ExoTheology & Space-Age Interpretations of the Bible

(religious implications of an inhabited universe)

Category Archives: Theological Implications of Extraterrestrial Life

William Lane Craig on Romans 8, Ezekiel 1, extraterrestrial intelligence, and UFO

This is a transcript from William Craig Lane’s Reasonable Faith podcast, from 17 August 2008, available here, via iTunes, and elsewhere.

[…]

Interviewer: It seems, Dr. Craig, that the Bible is largely silent about this issue [UFOs, aliens, flying saucers].

Lane: I think it is, silent, Kevin. The scriptures are given to human beings as God’s revelation to people on this planet. And therefore there’s no reason to think that there could not be persons that God has created in some unknown galaxy that we have no idea about, and he has provided a revelation of himself to them as well. I think it would be presumptuous to say that we know that he hasn’t done that.

[…]

Lane: I’m puzzled by folks who seem to think, that if life, intelligent life, were discovered somewhere else or that if it were to come here that somehow this would be a disproof of Christianity. I…  that seems to me to be a complete non-sequitor. It doesn’t follow, because Christianity simply doesn’t speak to the question of whether or not God has created life elsewhere in the universe.

[Interesting / helpful comments on the idea that the vastness of the universe points to the likelihood of extraterrestrial life.] Read more of this post

“Are the Gliesans Going to Hell?”: Extraterrestrial implications of cosmic view of the fall

From Christianity and Extraterrestrial Life: Are the Gliesans Going to Hell? (Karl Giberson, Ph.D. BioLogos Foundation. Posted: October 10, 2010 09:00 AM, Huffington Post)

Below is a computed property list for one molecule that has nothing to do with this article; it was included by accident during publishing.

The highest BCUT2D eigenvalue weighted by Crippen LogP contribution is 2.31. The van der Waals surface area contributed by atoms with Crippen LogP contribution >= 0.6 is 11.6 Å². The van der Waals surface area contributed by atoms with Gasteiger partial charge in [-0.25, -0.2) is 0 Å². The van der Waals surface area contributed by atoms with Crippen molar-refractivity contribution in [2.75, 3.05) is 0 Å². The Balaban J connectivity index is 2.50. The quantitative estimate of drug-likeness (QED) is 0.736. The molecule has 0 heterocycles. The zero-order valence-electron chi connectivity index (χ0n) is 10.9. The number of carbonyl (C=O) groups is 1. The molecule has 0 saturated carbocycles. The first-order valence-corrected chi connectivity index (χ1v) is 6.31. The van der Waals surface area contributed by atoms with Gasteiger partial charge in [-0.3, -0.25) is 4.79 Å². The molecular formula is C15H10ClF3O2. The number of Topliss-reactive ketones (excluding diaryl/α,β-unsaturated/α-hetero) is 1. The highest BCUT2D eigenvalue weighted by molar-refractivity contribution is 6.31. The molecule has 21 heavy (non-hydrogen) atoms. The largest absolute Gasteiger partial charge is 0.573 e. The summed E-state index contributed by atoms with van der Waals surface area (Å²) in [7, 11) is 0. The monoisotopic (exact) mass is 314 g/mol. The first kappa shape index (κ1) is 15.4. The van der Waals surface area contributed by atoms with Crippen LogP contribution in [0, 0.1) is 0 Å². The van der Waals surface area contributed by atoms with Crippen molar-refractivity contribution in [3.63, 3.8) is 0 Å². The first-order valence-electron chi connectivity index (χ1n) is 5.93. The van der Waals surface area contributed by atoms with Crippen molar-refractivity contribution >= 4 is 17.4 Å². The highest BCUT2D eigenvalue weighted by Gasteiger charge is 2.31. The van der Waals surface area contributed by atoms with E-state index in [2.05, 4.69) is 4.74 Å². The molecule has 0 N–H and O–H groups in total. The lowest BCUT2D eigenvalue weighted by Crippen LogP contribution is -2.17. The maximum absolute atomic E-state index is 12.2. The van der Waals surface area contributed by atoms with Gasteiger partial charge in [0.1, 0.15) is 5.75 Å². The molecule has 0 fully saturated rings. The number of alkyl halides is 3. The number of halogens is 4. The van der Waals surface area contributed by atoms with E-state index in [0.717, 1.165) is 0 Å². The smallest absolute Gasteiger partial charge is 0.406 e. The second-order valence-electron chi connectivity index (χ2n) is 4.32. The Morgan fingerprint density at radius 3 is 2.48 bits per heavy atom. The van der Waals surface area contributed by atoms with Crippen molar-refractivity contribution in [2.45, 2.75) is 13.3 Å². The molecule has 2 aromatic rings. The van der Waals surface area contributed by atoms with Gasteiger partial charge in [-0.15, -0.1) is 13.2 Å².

I almost didn’t read this article — even with a title like that — because I’ve seen many articles that only repeat the kind-of old refrain, saying “Oh, look — this extraterrestrial thing could become an issue for Christianity.” But in this article, Giberson makes a point I haven’t seen before: that interpreting Genesis traditionally literally (i.e., as if when it refers to “heavens and earth” it means the whole universe) means having to draw some absurd conclusions in regards to possible extraterrestrial life.

This is the last part of the article.

The creative interpretative scheme used by the Young Earth Creationists leads them to find biblical support for claims about laws that science discovered centuries later. Other Young Earth Creationists suggest that the Second Law of Thermodynamics actually appeared for the first time as the scientific consequence of sin.

In this view, the sin of the first human affected everything, even stars trillions of miles away. Read more of this post

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